This brief encounter from the Ukraine is symptomatic of a larger trend that seems to characterize much of eastern Europe thirty years after the region’s refashioning as a western democracy. If museums similar to those in Lviv made anticommunism trendy in Budapest, Gdansk or Riga in the last decade, it is cinema that has started to popularize eastern Europe’s neoliberal, anticommunist orientation over recent years, and more effectively than many an architectural project. To this end, several eastern films mainly directed at western audiences started to emphasize the irreversible, western-bound course of the region, including Poland’s Mr. Jones, Ukraine’s Bitter Harvest, and Serbia’s Cinema Komunisto, to name but three.
While informing people about the communist-made famine in the Ukraine (as in two of these films) or about Tito’s monomania (as in the last) is important, the overzealous anticommunism of films dealing with post-socialist realities borders on the obsessive. Taking their cue from the deprecatory treatment of socialism promoted by historical films, young filmmakers born during the former socialist era increasingly paint eastern Europe’s present day as irremediably contaminated by its communist past. Leaving out the modernization of the region, which, under the communists experienced both unprecedented progress and, in the late socialist period, intense economic strain, these filmmakers are quick to leap to wholesale condemnation not only of communist crimes – which have certainly been committed – but of the entire recent history of the region at large.
Postsocialist Bulgaria mostly didn’t go in for anticommunist monuments, yet thanks to directors like Mina Mileva and Vesela Kazakova, Bulgarian cinema launched a desperate attempt to align the country’s political orientation with that of the West. In the unsubtly titled The Beast Is Still Alive (2016), two women returning from western Europe to the place they once called home (an increasingly familiar leitmotif in eastern European filmmaker practise) proceed to check out their grandfather’s secret police files in a bid to discover more about their family’s history. A veiled warning against institutionalized forgetting, the film apotheosizes the figure of the grandfather, who, not unlike the resistance fighters in Ukrainian depictions, is portrayed as a staunch resistance fighter and anticommunist. The film appropriates this belligerent attitude toward Communism as a suggested remedy not only for Bulgaria’s alleged incapacity to leave the past behind her, but also for the two directors’ failure to successfully define their transnational selves.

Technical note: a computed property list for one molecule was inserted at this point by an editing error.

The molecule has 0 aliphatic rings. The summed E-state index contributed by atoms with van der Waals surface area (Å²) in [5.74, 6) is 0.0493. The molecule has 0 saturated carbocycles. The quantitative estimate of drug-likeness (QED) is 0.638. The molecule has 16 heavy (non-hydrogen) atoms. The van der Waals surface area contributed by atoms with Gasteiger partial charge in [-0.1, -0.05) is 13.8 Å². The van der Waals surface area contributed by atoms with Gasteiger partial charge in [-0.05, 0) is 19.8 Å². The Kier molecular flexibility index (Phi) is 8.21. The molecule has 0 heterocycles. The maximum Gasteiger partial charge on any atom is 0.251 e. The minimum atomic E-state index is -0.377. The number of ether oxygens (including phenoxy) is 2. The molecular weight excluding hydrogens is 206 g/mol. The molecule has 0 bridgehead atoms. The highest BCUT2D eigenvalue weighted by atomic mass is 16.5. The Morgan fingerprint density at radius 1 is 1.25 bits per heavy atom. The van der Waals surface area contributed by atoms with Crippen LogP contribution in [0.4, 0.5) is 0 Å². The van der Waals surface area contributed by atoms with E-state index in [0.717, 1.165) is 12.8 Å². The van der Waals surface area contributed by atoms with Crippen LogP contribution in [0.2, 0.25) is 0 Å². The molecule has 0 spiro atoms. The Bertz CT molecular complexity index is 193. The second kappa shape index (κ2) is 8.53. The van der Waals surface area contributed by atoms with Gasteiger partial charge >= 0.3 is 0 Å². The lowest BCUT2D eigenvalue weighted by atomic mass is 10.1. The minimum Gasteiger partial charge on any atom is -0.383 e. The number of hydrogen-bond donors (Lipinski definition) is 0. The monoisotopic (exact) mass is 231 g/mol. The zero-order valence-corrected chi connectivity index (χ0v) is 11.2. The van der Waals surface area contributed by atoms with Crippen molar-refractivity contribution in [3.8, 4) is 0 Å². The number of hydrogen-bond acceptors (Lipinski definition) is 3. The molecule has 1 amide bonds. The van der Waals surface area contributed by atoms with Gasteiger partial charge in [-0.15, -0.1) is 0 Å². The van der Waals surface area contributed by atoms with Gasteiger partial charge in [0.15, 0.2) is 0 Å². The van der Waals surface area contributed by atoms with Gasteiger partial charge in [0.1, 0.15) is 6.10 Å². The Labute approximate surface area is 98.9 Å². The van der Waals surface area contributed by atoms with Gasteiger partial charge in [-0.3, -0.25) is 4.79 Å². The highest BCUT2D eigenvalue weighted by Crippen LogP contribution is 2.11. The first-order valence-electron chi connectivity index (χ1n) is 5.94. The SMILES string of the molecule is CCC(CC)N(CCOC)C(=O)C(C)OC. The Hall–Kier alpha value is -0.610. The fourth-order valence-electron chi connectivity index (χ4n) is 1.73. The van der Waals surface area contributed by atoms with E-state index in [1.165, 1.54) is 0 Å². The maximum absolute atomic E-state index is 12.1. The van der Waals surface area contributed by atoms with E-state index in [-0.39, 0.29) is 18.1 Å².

This identity crisis plagues the documentary of another Bulgarian director who, with unprecedented chutzpa, goes so far as to investigate what she believes is the suspicious past of her own parents. Using on-camera techniques reminiscent of those of children who, under early communist regimes, turned in their parents as counter-revolutionaries, Bojina Panayotova’s I See Red People (2018) attempts to establish a clear rupture between her parents’ lives – whom she suspects of having collaborated with the secret police – and her westernized, liberal self. Portraying her onscreen character as a paeon of enlightened western thinking, Panayotova castigates her parents for not having fled socialist Bulgaria, and for cooperating with a regime which – for unstated reasons – she condemns for having negatively affected her life.
While these films attempt to root out a certain communist “mentality” that allegedly keeps Bulgaria from fully embracing democratic values, they at the same time betray a one-sided love affair with western capitalism. In fact, this worship of an otherwise disinterested West makes the films as political in their aims as any of the early socialist realist genre, which used anti-western propaganda to advance the values of Communism, and which these directors compellingly reject.